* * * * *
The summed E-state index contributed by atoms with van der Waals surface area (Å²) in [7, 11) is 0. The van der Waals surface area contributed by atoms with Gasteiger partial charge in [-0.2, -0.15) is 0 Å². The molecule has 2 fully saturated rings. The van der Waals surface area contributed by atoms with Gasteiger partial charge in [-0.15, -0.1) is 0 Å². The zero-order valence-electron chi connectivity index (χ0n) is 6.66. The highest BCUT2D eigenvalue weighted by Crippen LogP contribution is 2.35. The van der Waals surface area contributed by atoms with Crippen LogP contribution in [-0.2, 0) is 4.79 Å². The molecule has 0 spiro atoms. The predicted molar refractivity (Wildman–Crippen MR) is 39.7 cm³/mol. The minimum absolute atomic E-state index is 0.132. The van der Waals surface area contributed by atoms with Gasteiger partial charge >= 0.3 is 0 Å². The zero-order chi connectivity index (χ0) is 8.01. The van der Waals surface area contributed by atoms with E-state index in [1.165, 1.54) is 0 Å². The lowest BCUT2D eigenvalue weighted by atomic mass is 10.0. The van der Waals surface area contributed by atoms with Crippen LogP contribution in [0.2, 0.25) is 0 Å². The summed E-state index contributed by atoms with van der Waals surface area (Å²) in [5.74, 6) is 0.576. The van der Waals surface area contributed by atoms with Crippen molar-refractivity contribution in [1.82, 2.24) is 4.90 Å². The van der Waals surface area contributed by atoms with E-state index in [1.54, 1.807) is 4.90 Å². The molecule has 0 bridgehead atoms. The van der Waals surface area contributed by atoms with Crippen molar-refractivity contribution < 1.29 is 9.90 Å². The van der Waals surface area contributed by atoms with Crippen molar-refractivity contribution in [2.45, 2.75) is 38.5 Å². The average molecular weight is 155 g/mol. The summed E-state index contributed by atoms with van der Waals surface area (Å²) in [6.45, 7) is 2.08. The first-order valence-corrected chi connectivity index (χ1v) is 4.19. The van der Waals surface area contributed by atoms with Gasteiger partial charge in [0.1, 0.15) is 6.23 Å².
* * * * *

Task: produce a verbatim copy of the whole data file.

The summed E-state index contributed by atoms with van der Waals surface area (Å²) in [7, 11) is 0. The van der Waals surface area contributed by atoms with Gasteiger partial charge in [-0.2, -0.15) is 0 Å². The molecule has 2 fully saturated rings. The van der Waals surface area contributed by atoms with Gasteiger partial charge in [-0.15, -0.1) is 0 Å². The zero-order valence-electron chi connectivity index (χ0n) is 6.66. The highest BCUT2D eigenvalue weighted by Crippen LogP contribution is 2.35. The van der Waals surface area contributed by atoms with Crippen LogP contribution in [-0.2, 0) is 4.79 Å². The molecule has 0 spiro atoms. The predicted molar refractivity (Wildman–Crippen MR) is 39.7 cm³/mol. The minimum absolute atomic E-state index is 0.132. The van der Waals surface area contributed by atoms with Gasteiger partial charge >= 0.3 is 0 Å². The zero-order chi connectivity index (χ0) is 8.01. The van der Waals surface area contributed by atoms with E-state index in [1.165, 1.54) is 0 Å². The lowest BCUT2D eigenvalue weighted by atomic mass is 10.0. The van der Waals surface area contributed by atoms with Crippen LogP contribution in [0.2, 0.25) is 0 Å². The summed E-state index contributed by atoms with van der Waals surface area (Å²) in [5.74, 6) is 0.576. The van der Waals surface area contributed by atoms with Crippen molar-refractivity contribution in [1.82, 2.24) is 4.90 Å². The van der Waals surface area contributed by atoms with E-state index in [1.54, 1.807) is 4.90 Å². The molecule has 0 bridgehead atoms. The van der Waals surface area contributed by atoms with Crippen molar-refractivity contribution < 1.29 is 9.90 Å². The van der Waals surface area contributed by atoms with Crippen molar-refractivity contribution in [2.45, 2.75) is 38.5 Å². The average molecular weight is 155 g/mol. The summed E-state index contributed by atoms with van der Waals surface area (Å²) in [6.45, 7) is 2.08. The first-order valence-corrected chi connectivity index (χ1v) is 4.19. The van der Waals surface area contributed by atoms with Gasteiger partial charge in [0.1, 0.15) is 6.23 Å².